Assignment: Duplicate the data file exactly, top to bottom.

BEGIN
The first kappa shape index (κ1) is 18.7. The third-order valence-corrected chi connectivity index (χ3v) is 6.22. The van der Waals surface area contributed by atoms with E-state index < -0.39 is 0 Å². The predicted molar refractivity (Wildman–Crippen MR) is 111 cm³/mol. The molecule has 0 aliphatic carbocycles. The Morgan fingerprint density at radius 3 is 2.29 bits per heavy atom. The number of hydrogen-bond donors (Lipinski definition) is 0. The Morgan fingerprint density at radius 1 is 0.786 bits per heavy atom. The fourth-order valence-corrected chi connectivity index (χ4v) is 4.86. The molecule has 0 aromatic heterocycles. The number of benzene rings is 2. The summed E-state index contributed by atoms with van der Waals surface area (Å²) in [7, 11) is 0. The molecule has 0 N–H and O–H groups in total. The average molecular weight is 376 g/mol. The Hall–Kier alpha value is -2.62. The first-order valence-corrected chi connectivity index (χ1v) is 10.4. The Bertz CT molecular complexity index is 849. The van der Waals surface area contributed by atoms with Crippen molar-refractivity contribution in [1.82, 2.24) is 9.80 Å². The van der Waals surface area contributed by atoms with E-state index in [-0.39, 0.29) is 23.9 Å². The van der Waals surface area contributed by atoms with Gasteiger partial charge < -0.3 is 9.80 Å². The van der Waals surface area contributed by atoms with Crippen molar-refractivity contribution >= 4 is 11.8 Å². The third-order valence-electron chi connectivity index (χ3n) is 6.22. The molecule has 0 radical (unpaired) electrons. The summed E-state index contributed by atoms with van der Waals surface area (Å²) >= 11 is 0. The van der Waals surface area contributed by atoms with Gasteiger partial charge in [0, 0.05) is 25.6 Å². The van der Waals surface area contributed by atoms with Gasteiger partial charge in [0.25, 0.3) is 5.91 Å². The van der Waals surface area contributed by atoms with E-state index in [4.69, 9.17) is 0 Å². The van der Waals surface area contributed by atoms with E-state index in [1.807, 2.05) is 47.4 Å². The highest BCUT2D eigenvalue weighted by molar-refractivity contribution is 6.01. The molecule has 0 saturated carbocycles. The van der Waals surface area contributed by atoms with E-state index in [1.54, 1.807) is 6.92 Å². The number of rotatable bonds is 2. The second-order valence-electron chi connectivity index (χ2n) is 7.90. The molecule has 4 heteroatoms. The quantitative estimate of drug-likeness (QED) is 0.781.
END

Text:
The first kappa shape index (κ1) is 18.7. The third-order valence-corrected chi connectivity index (χ3v) is 6.22. The van der Waals surface area contributed by atoms with E-state index < -0.39 is 0 Å². The predicted molar refractivity (Wildman–Crippen MR) is 111 cm³/mol. The molecule has 0 aliphatic carbocycles. The Morgan fingerprint density at radius 3 is 2.29 bits per heavy atom. The number of hydrogen-bond donors (Lipinski definition) is 0. The Morgan fingerprint density at radius 1 is 0.786 bits per heavy atom. The fourth-order valence-corrected chi connectivity index (χ4v) is 4.86. The molecule has 0 aromatic heterocycles. The number of benzene rings is 2. The summed E-state index contributed by atoms with van der Waals surface area (Å²) in [7, 11) is 0. The molecule has 0 N–H and O–H groups in total. The average molecular weight is 376 g/mol. The Hall–Kier alpha value is -2.62. The first-order valence-corrected chi connectivity index (χ1v) is 10.4. The Bertz CT molecular complexity index is 849. The van der Waals surface area contributed by atoms with Crippen molar-refractivity contribution in [1.82, 2.24) is 9.80 Å². The van der Waals surface area contributed by atoms with E-state index in [-0.39, 0.29) is 23.9 Å². The van der Waals surface area contributed by atoms with Gasteiger partial charge < -0.3 is 9.80 Å². The van der Waals surface area contributed by atoms with Crippen molar-refractivity contribution >= 4 is 11.8 Å². The third-order valence-electron chi connectivity index (χ3n) is 6.22. The molecule has 0 radical (unpaired) electrons. The summed E-state index contributed by atoms with van der Waals surface area (Å²) >= 11 is 0. The van der Waals surface area contributed by atoms with Gasteiger partial charge in [0, 0.05) is 25.6 Å². The van der Waals surface area contributed by atoms with Gasteiger partial charge in [0.25, 0.3) is 5.91 Å². The van der Waals surface area contributed by atoms with E-state index in [4.69, 9.17) is 0 Å². The van der Waals surface area contributed by atoms with E-state index in [1.807, 2.05) is 47.4 Å². The highest BCUT2D eigenvalue weighted by molar-refractivity contribution is 6.01. The molecule has 0 saturated carbocycles. The van der Waals surface area contributed by atoms with E-state index in [1.54, 1.807) is 6.92 Å². The number of rotatable bonds is 2. The second-order valence-electron chi connectivity index (χ2n) is 7.90. The molecule has 4 heteroatoms. The quantitative estimate of drug-likeness (QED) is 0.781.